An emerging fight
The next few years will see spending on drugs in established markets in North America, Europe and Japan grow by just 1-4% annually, predicts IMS Health (see chart). So multinationals are eyeing developing countries, where growing middle classes and governments’ desire to see more people treated promise new markets. IMS expects drug spending in emerging markets to grow by 10-13% a year until 2017. Generics will account for much of this; many treatments for chronic conditions are now off-patent. But spending on patented drugs will rise, too.
Until recently in poorer countries pharmaceutical firms mainly sold off-patent branded drugs, which command a premium over local generics, since patients trust their quality. The pricier patented ones they marketed only to the few very rich patients who could pay out of pocket, says Kalipso Chalkidou of NICE International, the British agency’s foreign advisory arm. The private Aga Khan University hospital in Nairobi’s leafy suburbs, for example, offers cancer care to the Kenyan elite that comes close to what they would receive in the rich world.
But price-pressures are fierce in Kenya and other developing countries, as drugs must compete for new spending with many other health-care needs, including new hospitals, more staff and more surgery. In part because health budgets are small, drugs often already account for a bigger share of health spending in poorer countries than in rich ones. India spends 44% of its total on drugs and China 43%. America and Britain spend 12%.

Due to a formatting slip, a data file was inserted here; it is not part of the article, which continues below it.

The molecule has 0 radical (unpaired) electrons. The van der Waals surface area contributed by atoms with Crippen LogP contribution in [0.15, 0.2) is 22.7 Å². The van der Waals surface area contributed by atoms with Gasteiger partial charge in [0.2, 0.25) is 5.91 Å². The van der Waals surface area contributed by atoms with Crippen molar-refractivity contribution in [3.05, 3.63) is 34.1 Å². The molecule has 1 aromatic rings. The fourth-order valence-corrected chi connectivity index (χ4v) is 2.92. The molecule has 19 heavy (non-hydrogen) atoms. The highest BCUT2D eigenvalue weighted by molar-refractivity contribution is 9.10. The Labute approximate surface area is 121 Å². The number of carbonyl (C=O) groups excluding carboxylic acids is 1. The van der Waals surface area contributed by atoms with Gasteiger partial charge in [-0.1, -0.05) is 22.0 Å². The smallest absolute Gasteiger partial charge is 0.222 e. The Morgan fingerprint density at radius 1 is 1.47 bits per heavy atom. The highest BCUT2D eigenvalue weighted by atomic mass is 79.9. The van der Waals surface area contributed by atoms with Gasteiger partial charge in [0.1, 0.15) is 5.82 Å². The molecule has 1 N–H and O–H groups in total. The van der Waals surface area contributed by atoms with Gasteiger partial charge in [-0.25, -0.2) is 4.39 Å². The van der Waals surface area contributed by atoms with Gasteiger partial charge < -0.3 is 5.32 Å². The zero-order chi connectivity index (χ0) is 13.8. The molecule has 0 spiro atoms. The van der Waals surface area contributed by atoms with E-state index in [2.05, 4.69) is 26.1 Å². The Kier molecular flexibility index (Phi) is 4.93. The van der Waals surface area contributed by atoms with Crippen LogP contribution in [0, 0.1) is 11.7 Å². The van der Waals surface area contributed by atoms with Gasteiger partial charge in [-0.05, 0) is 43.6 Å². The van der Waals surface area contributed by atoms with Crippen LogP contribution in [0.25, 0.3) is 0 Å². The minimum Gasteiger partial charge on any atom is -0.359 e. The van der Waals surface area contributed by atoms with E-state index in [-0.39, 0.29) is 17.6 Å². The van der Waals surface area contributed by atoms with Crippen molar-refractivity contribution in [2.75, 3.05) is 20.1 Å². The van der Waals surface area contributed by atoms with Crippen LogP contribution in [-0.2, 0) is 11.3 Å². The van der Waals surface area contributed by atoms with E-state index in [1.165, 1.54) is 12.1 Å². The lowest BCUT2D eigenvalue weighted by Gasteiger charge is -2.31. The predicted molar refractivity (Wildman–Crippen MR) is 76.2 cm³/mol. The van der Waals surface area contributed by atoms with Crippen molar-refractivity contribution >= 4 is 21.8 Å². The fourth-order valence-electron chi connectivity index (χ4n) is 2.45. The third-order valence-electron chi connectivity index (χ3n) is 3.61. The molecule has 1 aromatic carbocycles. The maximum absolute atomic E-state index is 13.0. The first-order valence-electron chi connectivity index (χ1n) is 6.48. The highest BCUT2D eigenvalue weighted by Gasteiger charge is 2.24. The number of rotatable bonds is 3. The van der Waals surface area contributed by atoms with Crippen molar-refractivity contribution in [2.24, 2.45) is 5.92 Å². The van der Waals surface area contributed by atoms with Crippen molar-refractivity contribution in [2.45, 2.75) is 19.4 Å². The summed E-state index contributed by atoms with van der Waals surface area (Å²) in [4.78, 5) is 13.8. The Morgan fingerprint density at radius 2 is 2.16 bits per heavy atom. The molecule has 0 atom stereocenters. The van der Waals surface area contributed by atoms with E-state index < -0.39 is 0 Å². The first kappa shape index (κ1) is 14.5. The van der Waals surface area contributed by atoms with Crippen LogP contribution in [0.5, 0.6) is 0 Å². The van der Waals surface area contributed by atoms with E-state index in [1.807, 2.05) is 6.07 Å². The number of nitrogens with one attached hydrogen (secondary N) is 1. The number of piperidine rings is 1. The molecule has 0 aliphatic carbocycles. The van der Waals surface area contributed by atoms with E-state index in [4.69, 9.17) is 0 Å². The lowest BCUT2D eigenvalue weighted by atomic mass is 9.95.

Poorer Kenyan cancer patients, unable to afford the Aga Khan, end up in the concrete towers of Kenyatta National Hospital, a decaying 46-hectare complex. The waiting time to be seen at its oncology department—the only public one in a country of 43m—is often longer than six months. And after surgery patients often have no money left for chemotherapy, says David Makumi of Kenya’s Cancer Association.
Some middle-income countries are copying NICE’s approach, extending coverage with bureaucrats ruling on cost-effectiveness. Brazil has used its huge purchasing power to win low prices and persuade firms to transfer the technology for some drugs to local manufacturers when patents expire. More controversially, India’s patent controller recently granted a compulsory licence to Natco, a local manufacturer, authorising it to make copies of a patented cancer drug from Bayer, a German firm. In other instances officials have decided that foreign firms’ drugs failed to meet India’s standards for gaining a patent, meaning local generic manufacturers can copy them.